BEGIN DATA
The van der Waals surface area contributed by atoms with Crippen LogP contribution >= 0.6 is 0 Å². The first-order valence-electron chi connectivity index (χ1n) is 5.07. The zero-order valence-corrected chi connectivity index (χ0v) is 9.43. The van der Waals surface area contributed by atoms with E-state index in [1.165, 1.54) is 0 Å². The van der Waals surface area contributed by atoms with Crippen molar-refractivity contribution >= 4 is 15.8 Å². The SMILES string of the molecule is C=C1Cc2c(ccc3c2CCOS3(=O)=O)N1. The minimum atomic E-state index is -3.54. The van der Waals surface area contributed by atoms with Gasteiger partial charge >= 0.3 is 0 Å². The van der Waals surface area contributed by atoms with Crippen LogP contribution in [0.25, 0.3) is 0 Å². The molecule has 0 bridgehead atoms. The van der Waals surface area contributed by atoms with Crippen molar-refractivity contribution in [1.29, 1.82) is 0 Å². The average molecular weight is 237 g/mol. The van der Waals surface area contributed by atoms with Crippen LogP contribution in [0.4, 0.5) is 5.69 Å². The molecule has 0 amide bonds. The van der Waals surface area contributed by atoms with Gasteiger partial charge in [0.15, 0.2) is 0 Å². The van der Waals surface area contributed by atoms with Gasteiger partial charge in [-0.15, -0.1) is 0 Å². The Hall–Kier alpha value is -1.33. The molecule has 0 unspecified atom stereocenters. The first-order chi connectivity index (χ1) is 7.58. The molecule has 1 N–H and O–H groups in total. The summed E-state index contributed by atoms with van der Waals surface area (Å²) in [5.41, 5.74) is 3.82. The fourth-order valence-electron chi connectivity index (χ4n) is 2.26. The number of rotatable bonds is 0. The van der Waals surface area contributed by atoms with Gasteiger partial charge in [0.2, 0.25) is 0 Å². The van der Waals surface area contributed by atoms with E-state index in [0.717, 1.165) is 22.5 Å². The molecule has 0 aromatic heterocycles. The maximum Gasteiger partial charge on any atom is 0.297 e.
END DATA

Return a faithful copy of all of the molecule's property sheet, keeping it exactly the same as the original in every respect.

The van der Waals surface area contributed by atoms with Crippen LogP contribution >= 0.6 is 0 Å². The first-order valence-electron chi connectivity index (χ1n) is 5.07. The zero-order valence-corrected chi connectivity index (χ0v) is 9.43. The van der Waals surface area contributed by atoms with E-state index in [1.165, 1.54) is 0 Å². The van der Waals surface area contributed by atoms with Crippen molar-refractivity contribution >= 4 is 15.8 Å². The SMILES string of the molecule is C=C1Cc2c(ccc3c2CCOS3(=O)=O)N1. The minimum atomic E-state index is -3.54. The van der Waals surface area contributed by atoms with Gasteiger partial charge >= 0.3 is 0 Å². The van der Waals surface area contributed by atoms with Crippen LogP contribution in [0.25, 0.3) is 0 Å². The molecule has 0 bridgehead atoms. The van der Waals surface area contributed by atoms with Crippen molar-refractivity contribution in [1.29, 1.82) is 0 Å². The average molecular weight is 237 g/mol. The van der Waals surface area contributed by atoms with Crippen LogP contribution in [0.4, 0.5) is 5.69 Å². The molecule has 0 amide bonds. The van der Waals surface area contributed by atoms with Gasteiger partial charge in [0.15, 0.2) is 0 Å². The van der Waals surface area contributed by atoms with Gasteiger partial charge in [-0.15, -0.1) is 0 Å². The Hall–Kier alpha value is -1.33. The molecule has 0 unspecified atom stereocenters. The first-order chi connectivity index (χ1) is 7.58. The molecule has 1 N–H and O–H groups in total. The summed E-state index contributed by atoms with van der Waals surface area (Å²) in [5.41, 5.74) is 3.82. The fourth-order valence-electron chi connectivity index (χ4n) is 2.26. The number of rotatable bonds is 0. The van der Waals surface area contributed by atoms with Gasteiger partial charge in [0.2, 0.25) is 0 Å². The van der Waals surface area contributed by atoms with E-state index in [0.717, 1.165) is 22.5 Å². The molecule has 0 aromatic heterocycles. The maximum Gasteiger partial charge on any atom is 0.297 e.